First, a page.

410 F.Supp. 1214 (N.D.Ill. 1976), 74 C 278, Picha v. Wielgos

Docket Nº:74 C 278.
Citation:410 F.Supp. 1214
Party Name:Renee PICHA, by her next friend Christine Picha, Plaintiff, v. Raymond WIELGOS, Principal of Dirksen Junior High School District No. 149, et al., Defendants.
Case Date:March 04, 1976
Court:United States District Courts, 7th Circuit, Northern District of Illinois

Page 1214

410 F.Supp. 1214 (N.D.Ill. 1976)

Renee PICHA, by her next friend Christine Picha, Plaintiff,


Raymond WIELGOS, Principal of Dirksen Junior High School District No. 149, et al., Defendants.

No. 74 C 278.

United States District Court, N.D. Illinois, Eastern Division.

March 4, 1976

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[Copyrighted Material Omitted]

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Kenneth Kandaras, Cook County Legal Assistance Foundation, Inc., Patrick A. Keenan, Chicago, Ill., for plaintiff.

Mitchell J. Overgaard, Haffner, Grow, Overgaard & Berghoff, Chicago, Ill., for school defendants.

Thomas R. Bobak, Calumet City, Ill., Howard H. Rosenfeld, Chicago, Ill., for police defendants.

DePaul Law Clinic and Leonard D. Silk, Senior Law Student, Chicago, Ill., of counsel.


FLAUM, District Judge:

At the close of evidence in this civil rights case, a motion for a directed verdict by defendant school officials pends before the court. There is also a dispute as to how the jury should be instructed regarding the standard to be applied to searches of junior high school students. While the court is not in a position to make findings of fact under Federal Rule of Civil Procedure 52(a), it must characterize the evidence, and determine the presence of contradictions in the evidence, in order to resolve the matters before it.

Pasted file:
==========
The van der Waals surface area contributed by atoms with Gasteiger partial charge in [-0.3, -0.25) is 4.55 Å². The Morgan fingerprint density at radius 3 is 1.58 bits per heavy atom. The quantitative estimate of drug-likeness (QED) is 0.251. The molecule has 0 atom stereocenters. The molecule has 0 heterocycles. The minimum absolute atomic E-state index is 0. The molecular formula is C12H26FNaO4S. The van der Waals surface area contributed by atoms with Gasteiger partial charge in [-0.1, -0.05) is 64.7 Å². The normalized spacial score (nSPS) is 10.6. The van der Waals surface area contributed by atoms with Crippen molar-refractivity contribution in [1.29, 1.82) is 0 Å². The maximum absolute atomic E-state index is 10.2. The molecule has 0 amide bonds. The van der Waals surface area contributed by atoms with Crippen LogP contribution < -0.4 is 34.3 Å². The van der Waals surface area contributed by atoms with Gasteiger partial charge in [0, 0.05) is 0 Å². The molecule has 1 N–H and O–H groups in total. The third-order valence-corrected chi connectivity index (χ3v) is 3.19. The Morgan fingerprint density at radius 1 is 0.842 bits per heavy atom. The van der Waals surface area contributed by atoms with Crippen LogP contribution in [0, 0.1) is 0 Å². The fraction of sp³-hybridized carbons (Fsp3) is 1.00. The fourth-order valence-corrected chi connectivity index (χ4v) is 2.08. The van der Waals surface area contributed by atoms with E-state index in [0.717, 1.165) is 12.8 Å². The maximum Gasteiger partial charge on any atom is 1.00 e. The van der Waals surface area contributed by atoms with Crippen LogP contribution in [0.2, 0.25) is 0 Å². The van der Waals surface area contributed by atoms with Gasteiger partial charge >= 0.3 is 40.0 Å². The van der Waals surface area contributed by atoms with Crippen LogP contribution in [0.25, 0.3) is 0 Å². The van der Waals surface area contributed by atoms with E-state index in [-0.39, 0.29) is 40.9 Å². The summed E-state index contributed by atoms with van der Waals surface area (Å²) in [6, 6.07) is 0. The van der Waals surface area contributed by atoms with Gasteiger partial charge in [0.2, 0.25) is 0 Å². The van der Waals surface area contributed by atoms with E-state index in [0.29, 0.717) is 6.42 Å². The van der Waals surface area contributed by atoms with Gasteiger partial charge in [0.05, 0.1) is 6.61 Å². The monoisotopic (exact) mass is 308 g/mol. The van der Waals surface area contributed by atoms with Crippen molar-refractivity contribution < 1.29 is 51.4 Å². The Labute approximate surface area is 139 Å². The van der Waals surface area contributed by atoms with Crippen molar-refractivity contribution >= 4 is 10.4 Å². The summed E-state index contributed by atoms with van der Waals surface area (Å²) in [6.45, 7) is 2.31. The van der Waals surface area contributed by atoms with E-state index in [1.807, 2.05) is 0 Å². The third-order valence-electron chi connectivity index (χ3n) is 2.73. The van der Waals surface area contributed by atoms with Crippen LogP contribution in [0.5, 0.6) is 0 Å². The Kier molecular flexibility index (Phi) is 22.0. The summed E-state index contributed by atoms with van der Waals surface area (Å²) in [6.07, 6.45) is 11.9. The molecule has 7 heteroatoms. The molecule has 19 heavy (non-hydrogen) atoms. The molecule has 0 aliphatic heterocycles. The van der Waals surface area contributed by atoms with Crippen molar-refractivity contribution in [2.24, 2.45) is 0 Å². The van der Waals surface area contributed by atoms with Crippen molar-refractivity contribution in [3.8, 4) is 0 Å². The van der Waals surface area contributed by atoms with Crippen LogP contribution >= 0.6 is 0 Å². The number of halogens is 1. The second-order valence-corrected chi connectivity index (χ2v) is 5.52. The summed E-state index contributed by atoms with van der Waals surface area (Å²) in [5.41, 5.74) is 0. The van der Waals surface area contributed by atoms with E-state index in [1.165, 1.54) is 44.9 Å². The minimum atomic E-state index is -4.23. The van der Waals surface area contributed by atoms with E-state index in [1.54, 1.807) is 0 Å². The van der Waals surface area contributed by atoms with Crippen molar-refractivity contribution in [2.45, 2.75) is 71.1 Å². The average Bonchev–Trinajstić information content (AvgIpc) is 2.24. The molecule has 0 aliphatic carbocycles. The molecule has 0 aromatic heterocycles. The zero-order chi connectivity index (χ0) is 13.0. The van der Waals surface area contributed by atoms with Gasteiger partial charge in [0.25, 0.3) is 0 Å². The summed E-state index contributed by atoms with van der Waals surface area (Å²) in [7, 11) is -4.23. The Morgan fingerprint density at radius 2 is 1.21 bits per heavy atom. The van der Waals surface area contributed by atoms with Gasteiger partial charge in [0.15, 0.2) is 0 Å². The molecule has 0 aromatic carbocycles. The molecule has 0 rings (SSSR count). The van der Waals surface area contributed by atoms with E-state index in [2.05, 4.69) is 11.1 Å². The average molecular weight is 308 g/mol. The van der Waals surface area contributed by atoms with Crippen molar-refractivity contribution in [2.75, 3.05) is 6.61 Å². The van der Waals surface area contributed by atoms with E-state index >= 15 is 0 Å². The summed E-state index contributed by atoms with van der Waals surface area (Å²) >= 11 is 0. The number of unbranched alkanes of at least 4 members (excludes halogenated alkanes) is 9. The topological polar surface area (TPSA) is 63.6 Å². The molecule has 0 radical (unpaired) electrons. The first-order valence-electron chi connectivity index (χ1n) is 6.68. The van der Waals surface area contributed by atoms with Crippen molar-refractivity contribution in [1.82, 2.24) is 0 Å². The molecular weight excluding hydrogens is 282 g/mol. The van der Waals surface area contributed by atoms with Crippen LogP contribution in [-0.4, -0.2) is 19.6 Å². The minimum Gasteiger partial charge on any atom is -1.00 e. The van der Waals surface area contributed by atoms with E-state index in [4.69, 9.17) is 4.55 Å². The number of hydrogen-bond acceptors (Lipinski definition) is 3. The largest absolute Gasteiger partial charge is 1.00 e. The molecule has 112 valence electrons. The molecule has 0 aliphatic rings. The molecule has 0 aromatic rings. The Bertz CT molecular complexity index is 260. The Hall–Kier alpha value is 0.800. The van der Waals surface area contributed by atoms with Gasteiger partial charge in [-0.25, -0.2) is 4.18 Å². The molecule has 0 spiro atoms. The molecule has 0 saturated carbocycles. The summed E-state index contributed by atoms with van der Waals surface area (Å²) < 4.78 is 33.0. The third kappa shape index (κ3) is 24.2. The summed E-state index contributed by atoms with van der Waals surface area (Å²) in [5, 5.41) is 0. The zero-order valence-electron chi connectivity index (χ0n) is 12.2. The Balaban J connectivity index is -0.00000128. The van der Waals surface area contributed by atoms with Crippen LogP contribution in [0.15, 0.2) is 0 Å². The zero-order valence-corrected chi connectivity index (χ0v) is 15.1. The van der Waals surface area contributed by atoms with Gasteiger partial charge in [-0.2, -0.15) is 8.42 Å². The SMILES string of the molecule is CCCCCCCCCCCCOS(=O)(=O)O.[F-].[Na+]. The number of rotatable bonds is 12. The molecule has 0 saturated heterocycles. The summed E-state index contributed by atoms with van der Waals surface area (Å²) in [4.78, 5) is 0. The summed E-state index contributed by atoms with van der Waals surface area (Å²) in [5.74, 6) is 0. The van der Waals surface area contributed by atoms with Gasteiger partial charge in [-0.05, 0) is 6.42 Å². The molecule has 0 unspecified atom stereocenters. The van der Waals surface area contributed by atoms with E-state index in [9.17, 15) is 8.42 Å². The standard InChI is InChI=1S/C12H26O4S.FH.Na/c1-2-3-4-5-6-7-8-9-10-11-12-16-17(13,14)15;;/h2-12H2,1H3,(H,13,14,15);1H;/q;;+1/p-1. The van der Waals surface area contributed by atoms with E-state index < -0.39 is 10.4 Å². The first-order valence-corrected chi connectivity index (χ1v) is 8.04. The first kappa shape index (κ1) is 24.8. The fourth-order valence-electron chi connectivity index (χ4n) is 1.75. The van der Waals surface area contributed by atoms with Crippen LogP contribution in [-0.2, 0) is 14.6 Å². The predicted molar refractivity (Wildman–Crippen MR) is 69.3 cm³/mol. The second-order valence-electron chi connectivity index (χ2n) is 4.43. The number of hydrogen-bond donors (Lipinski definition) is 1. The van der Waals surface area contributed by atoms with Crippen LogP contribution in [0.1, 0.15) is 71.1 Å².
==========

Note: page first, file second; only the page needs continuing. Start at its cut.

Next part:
It is undisputed in the testimony given at trial that in November, 1973 the defendant school principal, Raymond Wielgos, received a phone call which led him to suspect that the thirteen year old plaintiff and two other girls in his school possessed illegal drugs. The principal was advised by his superintendent to call the police, which he did. When the police arrived each of the girls was separately searched by the school nurse, Margaret Carlson, and the school psychologist, Ruth Golber, in order to establish whether any of the three students possessed drugs. No drugs were found. A conflict in the testimony exists as to what the plaintiff's state of undress was at each particular point of the search, and as to the duration of the search. The plaintiff, Renee Picha, brought this 42 U.S.C. s 1983 suit against the three school officials and the two policemen on the theory that in the course of the incident the defendants violated her civil rights.

The basis of the motion for a directed verdict made by the school defendants is that under Wood v. Strickland, 420 U.S. 308, 95 S.Ct. 992, 43 L.Ed.2d 214 (1975) they are immune from liability. They contend that there has been no evidence of malice, and that the constitutional rights of the plaintiff, vis a vis the school defendants, were either not violated, or were not so settled that mere disregard of them could strip them of immunity. The court finds that there is sufficient evidence, given the nature of the incident, and the testimony of the school officials, for the jury to consider the issue of malice in the Wood sense. The court holds that Renee Picha possessed settled, undisputed constitutional rights, which based on the evidence in this case would permit a jury to consider whether these rights had been violated. A delineation of the nature of these rights, and their relation to the in

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loco parentis doctrine that works in favor of Illinois school officials, is necessary to arrive at a proper jury instruction for the prospect of Wood immunity.